Active Research

The neuroprotective effect of hypothermia has been demonstrated in both experimental and human spinal cord injury studies. Clinical trials have been initiated. However, the efficacy of the clinical application of hyperthermia to treat spinal cord injury remains significantly limited by delayed initiation of hypothermia in clinical practice. Dr. Deng has applied an FDA-approved and widely used clinic sedative drug rapidly induce up to 16 hours of moderate general hypothermia in ordinary ambient temperature without using any auxiliary cooling equipment. This early onset and long-lasting effect of hypothermia greatly improved both locomotor and bladder voiding functions. The current study focuses on verifying if this drug is superior to the conventional hypothermia in neuroprotection after spinal cord injury; uncovering the neuroprotective mechanism; and optimizing the therapeutic protocol of drug-induced hypothermia.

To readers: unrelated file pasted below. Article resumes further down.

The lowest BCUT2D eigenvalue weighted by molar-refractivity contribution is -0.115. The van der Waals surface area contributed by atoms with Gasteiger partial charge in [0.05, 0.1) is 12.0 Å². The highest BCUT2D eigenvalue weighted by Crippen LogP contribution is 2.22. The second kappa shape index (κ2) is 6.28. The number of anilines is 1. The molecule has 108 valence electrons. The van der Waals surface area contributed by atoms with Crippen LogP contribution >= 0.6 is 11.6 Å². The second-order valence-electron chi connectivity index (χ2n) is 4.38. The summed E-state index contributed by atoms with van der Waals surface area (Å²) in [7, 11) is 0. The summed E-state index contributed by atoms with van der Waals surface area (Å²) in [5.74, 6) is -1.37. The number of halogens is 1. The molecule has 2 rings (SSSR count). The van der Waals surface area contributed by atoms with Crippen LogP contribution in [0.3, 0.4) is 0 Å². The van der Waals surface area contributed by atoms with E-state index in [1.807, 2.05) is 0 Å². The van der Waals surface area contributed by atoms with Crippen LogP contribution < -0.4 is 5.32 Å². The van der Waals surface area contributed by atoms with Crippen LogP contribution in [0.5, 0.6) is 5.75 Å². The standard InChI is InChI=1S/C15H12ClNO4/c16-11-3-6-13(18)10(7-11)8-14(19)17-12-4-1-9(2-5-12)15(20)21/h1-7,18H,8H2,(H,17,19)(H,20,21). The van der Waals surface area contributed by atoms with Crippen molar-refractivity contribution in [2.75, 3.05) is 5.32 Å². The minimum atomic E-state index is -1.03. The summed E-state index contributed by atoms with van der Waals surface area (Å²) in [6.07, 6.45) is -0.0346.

Bladder voiding dysfunction resulting from spinal cord injury can lead to severe complications such as renal failure, which is the major cause of morbidity and mortality among spinal cord injury patients. Recovery of bladder voiding is a top priority for spinal cord injury patients. So far, few effective therapies are available to target bladder function recovery. One major reason is the limited understanding of the mechanisms for both spontaneous and therapeutic functional recovery after spinal cord injury. Dr. Deng’s lab is working toward verifying a hypothesis that one population of propriospinal neurons participate in a spinal circuit to modulate external urethral sphincter activity and mediate the spontaneous recovery of  external urethral sphincter function after spinal cord injury.

Supraspinal axonal regeneration and innervation are both indispensable prerequisites for satisfactory urination functional recovery. Schwann cells are one of the most promising candidates facilitating axonal regeneration. Locomotor training prevents the dendritic atrophy of injured motoneuron. Dr. Deng’s strategy is to combine Schwann cell transplantation with locomotor training to promote supraspinal axonal regeneration and reinnervation on motoneurons to restore neural circuitry.